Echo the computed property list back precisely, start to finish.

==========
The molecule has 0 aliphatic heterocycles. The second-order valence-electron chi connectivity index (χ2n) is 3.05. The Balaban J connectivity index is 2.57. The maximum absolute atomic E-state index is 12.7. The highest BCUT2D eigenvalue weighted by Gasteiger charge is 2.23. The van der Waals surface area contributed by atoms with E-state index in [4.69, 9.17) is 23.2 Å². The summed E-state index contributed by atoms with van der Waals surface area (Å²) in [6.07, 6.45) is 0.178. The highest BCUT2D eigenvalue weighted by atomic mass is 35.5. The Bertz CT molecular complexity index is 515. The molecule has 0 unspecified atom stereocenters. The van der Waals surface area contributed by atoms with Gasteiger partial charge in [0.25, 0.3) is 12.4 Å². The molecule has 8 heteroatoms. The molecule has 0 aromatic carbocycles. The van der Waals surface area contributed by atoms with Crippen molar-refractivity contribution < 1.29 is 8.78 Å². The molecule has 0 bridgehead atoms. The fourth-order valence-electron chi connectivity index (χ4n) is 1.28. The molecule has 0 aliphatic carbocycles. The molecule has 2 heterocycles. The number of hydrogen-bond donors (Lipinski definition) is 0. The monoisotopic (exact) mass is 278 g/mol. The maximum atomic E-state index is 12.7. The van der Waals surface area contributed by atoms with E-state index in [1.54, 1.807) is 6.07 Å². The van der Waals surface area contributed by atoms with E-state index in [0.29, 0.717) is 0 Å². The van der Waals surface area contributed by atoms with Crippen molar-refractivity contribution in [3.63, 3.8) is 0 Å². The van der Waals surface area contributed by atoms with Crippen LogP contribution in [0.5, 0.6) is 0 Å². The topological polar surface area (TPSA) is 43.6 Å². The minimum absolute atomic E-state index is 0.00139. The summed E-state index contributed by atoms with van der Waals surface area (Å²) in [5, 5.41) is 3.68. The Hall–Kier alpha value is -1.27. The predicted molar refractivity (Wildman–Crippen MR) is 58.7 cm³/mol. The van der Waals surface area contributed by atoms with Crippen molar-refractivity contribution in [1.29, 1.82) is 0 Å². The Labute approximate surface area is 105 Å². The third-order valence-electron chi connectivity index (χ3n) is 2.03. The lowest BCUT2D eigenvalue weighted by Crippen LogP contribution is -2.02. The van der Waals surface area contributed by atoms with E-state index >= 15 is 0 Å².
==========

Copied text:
The molecule has 0 aliphatic heterocycles. The second-order valence-electron chi connectivity index (χ2n) is 3.05. The Balaban J connectivity index is 2.57. The maximum absolute atomic E-state index is 12.7. The highest BCUT2D eigenvalue weighted by Gasteiger charge is 2.23. The van der Waals surface area contributed by atoms with E-state index in [4.69, 9.17) is 23.2 Å². The summed E-state index contributed by atoms with van der Waals surface area (Å²) in [6.07, 6.45) is 0.178. The highest BCUT2D eigenvalue weighted by atomic mass is 35.5. The Bertz CT molecular complexity index is 515. The molecule has 0 unspecified atom stereocenters. The van der Waals surface area contributed by atoms with Gasteiger partial charge in [0.25, 0.3) is 12.4 Å². The molecule has 8 heteroatoms. The molecule has 0 aromatic carbocycles. The van der Waals surface area contributed by atoms with Crippen molar-refractivity contribution < 1.29 is 8.78 Å². The molecule has 0 bridgehead atoms. The fourth-order valence-electron chi connectivity index (χ4n) is 1.28. The molecule has 0 aliphatic carbocycles. The molecule has 2 heterocycles. The number of hydrogen-bond donors (Lipinski definition) is 0. The monoisotopic (exact) mass is 278 g/mol. The maximum atomic E-state index is 12.7. The van der Waals surface area contributed by atoms with E-state index in [1.54, 1.807) is 6.07 Å². The van der Waals surface area contributed by atoms with E-state index in [0.29, 0.717) is 0 Å². The van der Waals surface area contributed by atoms with Crippen molar-refractivity contribution in [3.63, 3.8) is 0 Å². The van der Waals surface area contributed by atoms with Crippen LogP contribution in [0.5, 0.6) is 0 Å². The topological polar surface area (TPSA) is 43.6 Å². The minimum absolute atomic E-state index is 0.00139. The summed E-state index contributed by atoms with van der Waals surface area (Å²) in [5, 5.41) is 3.68. The Hall–Kier alpha value is -1.27. The predicted molar refractivity (Wildman–Crippen MR) is 58.7 cm³/mol. The van der Waals surface area contributed by atoms with Crippen molar-refractivity contribution in [1.29, 1.82) is 0 Å². The Labute approximate surface area is 105 Å². The third-order valence-electron chi connectivity index (χ3n) is 2.03. The lowest BCUT2D eigenvalue weighted by Crippen LogP contribution is -2.02. The van der Waals surface area contributed by atoms with E-state index >= 15 is 0 Å².